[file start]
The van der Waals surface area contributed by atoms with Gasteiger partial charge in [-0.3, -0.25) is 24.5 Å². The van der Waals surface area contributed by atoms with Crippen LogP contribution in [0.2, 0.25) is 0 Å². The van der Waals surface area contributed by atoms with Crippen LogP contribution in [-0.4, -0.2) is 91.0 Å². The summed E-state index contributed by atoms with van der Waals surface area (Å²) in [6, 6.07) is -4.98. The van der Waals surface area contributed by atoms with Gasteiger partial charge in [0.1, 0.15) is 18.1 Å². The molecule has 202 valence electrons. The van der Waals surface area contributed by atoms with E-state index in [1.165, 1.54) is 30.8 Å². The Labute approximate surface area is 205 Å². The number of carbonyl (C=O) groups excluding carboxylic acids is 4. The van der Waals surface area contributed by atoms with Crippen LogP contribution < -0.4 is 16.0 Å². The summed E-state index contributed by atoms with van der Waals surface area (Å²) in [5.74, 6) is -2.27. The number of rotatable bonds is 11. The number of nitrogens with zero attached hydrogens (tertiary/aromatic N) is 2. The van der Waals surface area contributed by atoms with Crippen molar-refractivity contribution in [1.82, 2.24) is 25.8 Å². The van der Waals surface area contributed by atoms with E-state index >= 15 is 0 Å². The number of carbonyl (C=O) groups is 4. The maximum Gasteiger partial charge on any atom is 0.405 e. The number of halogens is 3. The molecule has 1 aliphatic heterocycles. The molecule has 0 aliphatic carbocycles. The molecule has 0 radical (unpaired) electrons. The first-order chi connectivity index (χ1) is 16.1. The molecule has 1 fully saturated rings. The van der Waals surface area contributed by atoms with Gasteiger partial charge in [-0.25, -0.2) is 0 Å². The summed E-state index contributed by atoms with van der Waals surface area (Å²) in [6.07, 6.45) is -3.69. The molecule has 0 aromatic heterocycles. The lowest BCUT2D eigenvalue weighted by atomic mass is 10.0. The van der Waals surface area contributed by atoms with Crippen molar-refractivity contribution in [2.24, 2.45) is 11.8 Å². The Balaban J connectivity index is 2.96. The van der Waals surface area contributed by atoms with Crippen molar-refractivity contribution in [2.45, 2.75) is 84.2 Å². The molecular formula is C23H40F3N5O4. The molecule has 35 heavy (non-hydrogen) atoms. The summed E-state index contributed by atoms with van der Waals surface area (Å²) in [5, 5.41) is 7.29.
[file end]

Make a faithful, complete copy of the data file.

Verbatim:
The van der Waals surface area contributed by atoms with Gasteiger partial charge in [-0.3, -0.25) is 24.5 Å². The van der Waals surface area contributed by atoms with Crippen LogP contribution in [0.2, 0.25) is 0 Å². The van der Waals surface area contributed by atoms with Crippen LogP contribution in [-0.4, -0.2) is 91.0 Å². The summed E-state index contributed by atoms with van der Waals surface area (Å²) in [6, 6.07) is -4.98. The van der Waals surface area contributed by atoms with Gasteiger partial charge in [0.1, 0.15) is 18.1 Å². The molecule has 202 valence electrons. The van der Waals surface area contributed by atoms with E-state index in [1.165, 1.54) is 30.8 Å². The Labute approximate surface area is 205 Å². The number of carbonyl (C=O) groups excluding carboxylic acids is 4. The van der Waals surface area contributed by atoms with Crippen LogP contribution < -0.4 is 16.0 Å². The summed E-state index contributed by atoms with van der Waals surface area (Å²) in [5.74, 6) is -2.27. The number of rotatable bonds is 11. The number of nitrogens with zero attached hydrogens (tertiary/aromatic N) is 2. The van der Waals surface area contributed by atoms with Crippen molar-refractivity contribution in [1.82, 2.24) is 25.8 Å². The van der Waals surface area contributed by atoms with E-state index >= 15 is 0 Å². The number of carbonyl (C=O) groups is 4. The maximum Gasteiger partial charge on any atom is 0.405 e. The number of halogens is 3. The molecule has 1 aliphatic heterocycles. The molecule has 0 aliphatic carbocycles. The molecule has 0 radical (unpaired) electrons. The first-order chi connectivity index (χ1) is 16.1. The molecule has 1 fully saturated rings. The van der Waals surface area contributed by atoms with Gasteiger partial charge in [-0.25, -0.2) is 0 Å². The summed E-state index contributed by atoms with van der Waals surface area (Å²) in [6.07, 6.45) is -3.69. The molecule has 0 aromatic heterocycles. The lowest BCUT2D eigenvalue weighted by atomic mass is 10.0. The van der Waals surface area contributed by atoms with Crippen molar-refractivity contribution in [2.24, 2.45) is 11.8 Å². The Balaban J connectivity index is 2.96. The van der Waals surface area contributed by atoms with Crippen molar-refractivity contribution in [2.45, 2.75) is 84.2 Å². The molecular formula is C23H40F3N5O4. The molecule has 35 heavy (non-hydrogen) atoms. The summed E-state index contributed by atoms with van der Waals surface area (Å²) in [5, 5.41) is 7.29.